Laker star gives mental health assist

October 27, 2010 

Ron Artest of the Los Angeles Lakers couldn’t be prouder of his new fan base:  the nation’s mental health practitioners. And in this town, he can now count Dr. Marvin Southard as among his biggest cheerleaders.

Southard, director of Los Angeles County’s Department of Mental Health, told the Board of Supervisors in a letter on Wednesday that Artest has agreed to make a public service announcement for the department, “designed to address stigma and discrimination towards individuals with mental illness.”

As you might remember, just moments after his spectacular performance in the deciding game of the NBA championship last year, Artest profusely thanked his “psychiatrist” on national TV for helping him quiet his emotions so he could rise to the occasion (see video below.)

Given his quirky personality and well-documented anger problems of the past, Artest’s praise of his psychiatrist (actually a sports psychologist in Houston) prompted plenty of jokes. But for him, it was no laughing matter. Years of therapy, he said, had helped him right his course.

“I’m older now, so I think it’s about that time that I stop complaining about what people think about me, because it’s more important than me, you know?” Artest told NBA writer Scott Howard-Cooper last month. “That whole thing (after the championship), I was thinking about it, in my brain I’m like, ‘Am I really about to say this? On national TV?’ But then the other part of me was like, ‘It’s bigger than you. It’s bigger than you. It’s more about people that really need to hear this.’ ”

The PSA, which will be filmed at the Lakers’ practice facility, is scheduled to be produced by Gary Foster. Among his credits, Foster produced “The Soloist,” the film adaptation of Los Angeles Times’ columnist Steve Lopez’ book about his relationship with homeless musician Nathaniel Ayres.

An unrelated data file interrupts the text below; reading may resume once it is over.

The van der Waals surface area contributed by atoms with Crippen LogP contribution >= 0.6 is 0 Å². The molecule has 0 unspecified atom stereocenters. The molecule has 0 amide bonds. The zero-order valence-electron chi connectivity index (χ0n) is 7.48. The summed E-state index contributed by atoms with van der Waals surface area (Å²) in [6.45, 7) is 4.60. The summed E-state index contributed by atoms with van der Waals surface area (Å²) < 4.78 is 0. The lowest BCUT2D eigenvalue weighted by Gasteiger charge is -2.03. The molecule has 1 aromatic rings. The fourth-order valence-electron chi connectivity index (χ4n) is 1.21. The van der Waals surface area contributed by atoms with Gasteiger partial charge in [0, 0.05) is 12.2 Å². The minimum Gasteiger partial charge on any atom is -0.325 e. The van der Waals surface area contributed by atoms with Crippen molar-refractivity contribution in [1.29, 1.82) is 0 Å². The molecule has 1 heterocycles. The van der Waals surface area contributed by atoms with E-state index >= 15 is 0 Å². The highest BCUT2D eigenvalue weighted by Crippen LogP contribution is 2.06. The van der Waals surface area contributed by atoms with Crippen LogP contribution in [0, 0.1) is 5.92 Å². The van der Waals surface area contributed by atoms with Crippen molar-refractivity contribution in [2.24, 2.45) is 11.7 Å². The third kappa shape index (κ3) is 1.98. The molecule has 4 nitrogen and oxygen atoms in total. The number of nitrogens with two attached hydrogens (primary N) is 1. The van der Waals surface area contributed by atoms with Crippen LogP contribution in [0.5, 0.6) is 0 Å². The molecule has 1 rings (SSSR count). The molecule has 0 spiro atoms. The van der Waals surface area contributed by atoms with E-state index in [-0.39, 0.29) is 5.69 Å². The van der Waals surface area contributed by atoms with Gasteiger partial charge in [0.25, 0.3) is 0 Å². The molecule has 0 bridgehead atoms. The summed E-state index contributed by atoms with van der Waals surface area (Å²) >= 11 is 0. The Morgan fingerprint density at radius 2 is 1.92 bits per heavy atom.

Artest, known as a fiercely tenacious defender, was praised Wednesday by Southard for his off-court fortitude.

“Ron’s contribution is really important,” Southard said in an interview. “One of the main things that cause a burden for people with mental health issues is the social exclusion that they experience.” He said Artest is taking “a really big step of inclusion into the mainstream of our society.”

Artest also has said that he plans to auction the diamond-encrusted championship ring he received during an emotional ceremony before the Lakers’ home-opener on Tuesday. He said he wants the proceeds used to place more therapists in schools.

“You work so hard to get a ring, and now you have a chance to help more people than just yourself, instead of just satisfying yourself,” he told Howard-Cooper. “What’s better than that? For me, this is very important.”

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Posted 10/27/10

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